Archive for April 9th, 2010

Puja Ceremony – An Update from Wendy… April 9th

We have been officially blessed, having partaken in an impressive Puja ceremony overseen by a Lama and all our Sherpa team.  This is my third time participating in a Puja, and they never  lose their impact.  To be sitting in a circle listening to the chants, drums and cymbals overshadowed by these incredible mountains and the bluest sky as prayer flags flutter and incense sends the blessings to the heavens is pretty inspiring.

One of those magical moments when all is right in the world.

Puja Ceremony just below the Khumbu Icefall

Puja Ceremony just below the Khumbu Icefall

Great footage of our climb can be seen at http://blog.firstascent.com/.

25 year old Leif  Whittaker is climbing Everest in honor of his father Jim.  Jim Whittaker was the first American to summit in 1963.  His climb with RMI is being documented… great viewing.

Climb On!

Wendy

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Hello from Everest Base Camp!

The latest RMI Dispatch from Wendy’s Guide, Seth Waterfall…

April 9, 2010
17,575 ft.

This is Seth saying hello from Everest Base Camp!

This is the team’s second full day at base camp and we’re steadily getting our communications gear online. We’ve got a large solar array and we are able to power all of our communication equipment completely by the sun. As you can imagine, though, getting several computers up and running for email access is not a trivial task at 17,500 feet in the heart of the Himalaya. That said, all of the planning and hard work that my boss, Jeff Martin, and our Basecamp Manager, Mark Tucker, have put in is paying off and we’ll all be able to email and call our families and friends shortly.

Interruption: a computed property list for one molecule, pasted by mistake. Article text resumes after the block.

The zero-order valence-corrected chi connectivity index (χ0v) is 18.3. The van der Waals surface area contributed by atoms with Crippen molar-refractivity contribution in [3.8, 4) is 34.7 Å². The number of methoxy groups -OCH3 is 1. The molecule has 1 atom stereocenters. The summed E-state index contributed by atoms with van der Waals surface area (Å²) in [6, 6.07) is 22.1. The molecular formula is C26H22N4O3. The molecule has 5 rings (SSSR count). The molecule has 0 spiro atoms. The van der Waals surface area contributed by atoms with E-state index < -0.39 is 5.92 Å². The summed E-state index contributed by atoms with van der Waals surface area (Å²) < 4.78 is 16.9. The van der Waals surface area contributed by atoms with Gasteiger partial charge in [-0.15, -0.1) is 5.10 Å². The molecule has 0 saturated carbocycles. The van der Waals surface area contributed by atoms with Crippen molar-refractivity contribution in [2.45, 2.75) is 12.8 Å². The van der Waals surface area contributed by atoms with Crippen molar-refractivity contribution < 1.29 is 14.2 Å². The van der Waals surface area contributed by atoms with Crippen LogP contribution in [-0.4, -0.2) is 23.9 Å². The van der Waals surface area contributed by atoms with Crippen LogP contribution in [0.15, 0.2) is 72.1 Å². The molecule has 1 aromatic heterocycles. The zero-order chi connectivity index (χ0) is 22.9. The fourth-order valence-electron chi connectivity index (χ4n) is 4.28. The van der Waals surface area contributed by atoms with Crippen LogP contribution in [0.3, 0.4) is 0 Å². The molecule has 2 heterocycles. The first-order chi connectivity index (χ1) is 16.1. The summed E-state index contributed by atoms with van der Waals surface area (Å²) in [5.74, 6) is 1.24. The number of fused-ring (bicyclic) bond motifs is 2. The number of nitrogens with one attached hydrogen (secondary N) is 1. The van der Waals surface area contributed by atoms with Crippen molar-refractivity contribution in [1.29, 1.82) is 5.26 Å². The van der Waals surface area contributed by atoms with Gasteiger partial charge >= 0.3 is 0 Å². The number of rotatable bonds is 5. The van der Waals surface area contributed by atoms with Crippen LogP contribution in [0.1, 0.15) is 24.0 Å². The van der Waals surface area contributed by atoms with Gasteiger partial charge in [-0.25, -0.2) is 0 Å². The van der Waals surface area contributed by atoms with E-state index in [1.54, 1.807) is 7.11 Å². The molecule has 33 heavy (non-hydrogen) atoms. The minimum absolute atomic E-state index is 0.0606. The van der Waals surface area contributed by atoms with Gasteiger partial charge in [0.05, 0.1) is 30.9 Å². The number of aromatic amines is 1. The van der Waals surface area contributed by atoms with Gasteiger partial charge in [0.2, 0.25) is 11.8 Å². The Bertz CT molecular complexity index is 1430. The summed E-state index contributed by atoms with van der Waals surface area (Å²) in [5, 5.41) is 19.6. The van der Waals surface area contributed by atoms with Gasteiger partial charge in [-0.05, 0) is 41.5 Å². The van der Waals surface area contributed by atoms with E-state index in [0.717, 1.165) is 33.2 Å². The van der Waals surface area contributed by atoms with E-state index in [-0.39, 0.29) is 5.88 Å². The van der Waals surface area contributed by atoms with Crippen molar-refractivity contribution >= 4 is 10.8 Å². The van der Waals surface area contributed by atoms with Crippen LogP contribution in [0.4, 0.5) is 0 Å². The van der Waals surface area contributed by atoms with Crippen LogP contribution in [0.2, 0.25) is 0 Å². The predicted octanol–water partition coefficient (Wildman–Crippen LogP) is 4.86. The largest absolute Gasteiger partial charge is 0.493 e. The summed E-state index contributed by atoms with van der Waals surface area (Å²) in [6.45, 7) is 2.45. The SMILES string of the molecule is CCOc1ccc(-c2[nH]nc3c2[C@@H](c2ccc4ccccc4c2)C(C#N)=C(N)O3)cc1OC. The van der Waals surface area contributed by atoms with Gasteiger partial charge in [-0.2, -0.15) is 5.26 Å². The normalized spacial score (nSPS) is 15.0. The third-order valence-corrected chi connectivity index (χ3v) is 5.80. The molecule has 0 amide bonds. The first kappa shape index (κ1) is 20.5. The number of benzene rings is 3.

It’s not all about the modern conveniences here though. We’ve also been busy becoming a part of the base camp community. Last night we paid a visit to the Icefall Doctors and the Himalayan Rescue Association. RMI and First Ascent have made generous clothing and gear donations to the Icefall Doctors this season and last. Last night we dropped off new climbing clothes for ‘the docs’. Those guys work extremely hard at establishing and maintaining the fixed ropes and ladders through the icefall so that the expeditions can focus on the upper parts of the mountain. It was great to be able to show our appreciation by giving them brand new climbing gear.

After visiting the Icefall Doctors we dropped by the HRA to visit the medical doctors at base camp. We had a few clothing items from First Ascent to share with them as well. The HRA is a full medical clinic that is open to anyone here at base camp. This allows expeditions to pool their money to fund the clinic as opposed to each expedition brining their own doctors. The doctors at the clinic usually conduct some kind of research and this year they are working on treatments for the notorious ‘Khumbu Cough’. It’s nice to know that there is work being done on a treatment for the painful cough; I just hope that no one in our expedition becomes part of the study.